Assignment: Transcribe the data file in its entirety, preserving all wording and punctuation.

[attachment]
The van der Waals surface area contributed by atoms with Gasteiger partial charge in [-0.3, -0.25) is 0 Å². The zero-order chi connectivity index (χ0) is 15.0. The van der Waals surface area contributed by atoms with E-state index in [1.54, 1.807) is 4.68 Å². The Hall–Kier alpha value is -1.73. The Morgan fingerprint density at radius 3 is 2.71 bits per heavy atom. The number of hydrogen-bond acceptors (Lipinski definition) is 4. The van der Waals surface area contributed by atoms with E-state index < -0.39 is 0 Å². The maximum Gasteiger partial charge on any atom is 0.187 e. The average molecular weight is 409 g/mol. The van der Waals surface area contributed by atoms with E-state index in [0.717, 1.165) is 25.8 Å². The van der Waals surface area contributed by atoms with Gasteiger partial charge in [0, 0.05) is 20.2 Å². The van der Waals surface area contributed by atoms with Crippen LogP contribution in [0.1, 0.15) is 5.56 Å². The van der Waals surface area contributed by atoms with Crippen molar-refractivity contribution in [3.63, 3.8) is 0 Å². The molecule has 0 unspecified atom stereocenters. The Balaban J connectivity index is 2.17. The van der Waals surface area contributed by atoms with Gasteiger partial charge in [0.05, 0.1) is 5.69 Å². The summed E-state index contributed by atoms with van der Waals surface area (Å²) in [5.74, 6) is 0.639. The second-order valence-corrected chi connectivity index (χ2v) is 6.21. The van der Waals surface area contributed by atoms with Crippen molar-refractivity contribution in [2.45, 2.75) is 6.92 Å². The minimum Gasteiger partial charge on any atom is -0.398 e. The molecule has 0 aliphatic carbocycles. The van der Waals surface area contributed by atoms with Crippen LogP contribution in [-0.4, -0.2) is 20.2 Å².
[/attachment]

The van der Waals surface area contributed by atoms with Gasteiger partial charge in [-0.3, -0.25) is 0 Å². The zero-order chi connectivity index (χ0) is 15.0. The van der Waals surface area contributed by atoms with E-state index in [1.54, 1.807) is 4.68 Å². The Hall–Kier alpha value is -1.73. The Morgan fingerprint density at radius 3 is 2.71 bits per heavy atom. The number of hydrogen-bond acceptors (Lipinski definition) is 4. The van der Waals surface area contributed by atoms with E-state index < -0.39 is 0 Å². The maximum Gasteiger partial charge on any atom is 0.187 e. The average molecular weight is 409 g/mol. The van der Waals surface area contributed by atoms with E-state index in [0.717, 1.165) is 25.8 Å². The van der Waals surface area contributed by atoms with Gasteiger partial charge in [0, 0.05) is 20.2 Å². The van der Waals surface area contributed by atoms with Crippen LogP contribution in [0.1, 0.15) is 5.56 Å². The van der Waals surface area contributed by atoms with Crippen molar-refractivity contribution in [3.63, 3.8) is 0 Å². The molecule has 0 unspecified atom stereocenters. The Balaban J connectivity index is 2.17. The van der Waals surface area contributed by atoms with Gasteiger partial charge in [0.05, 0.1) is 5.69 Å². The summed E-state index contributed by atoms with van der Waals surface area (Å²) in [5.74, 6) is 0.639. The second-order valence-corrected chi connectivity index (χ2v) is 6.21. The van der Waals surface area contributed by atoms with Crippen molar-refractivity contribution in [2.45, 2.75) is 6.92 Å². The minimum Gasteiger partial charge on any atom is -0.398 e. The molecule has 0 aliphatic carbocycles. The van der Waals surface area contributed by atoms with Crippen LogP contribution in [-0.4, -0.2) is 20.2 Å².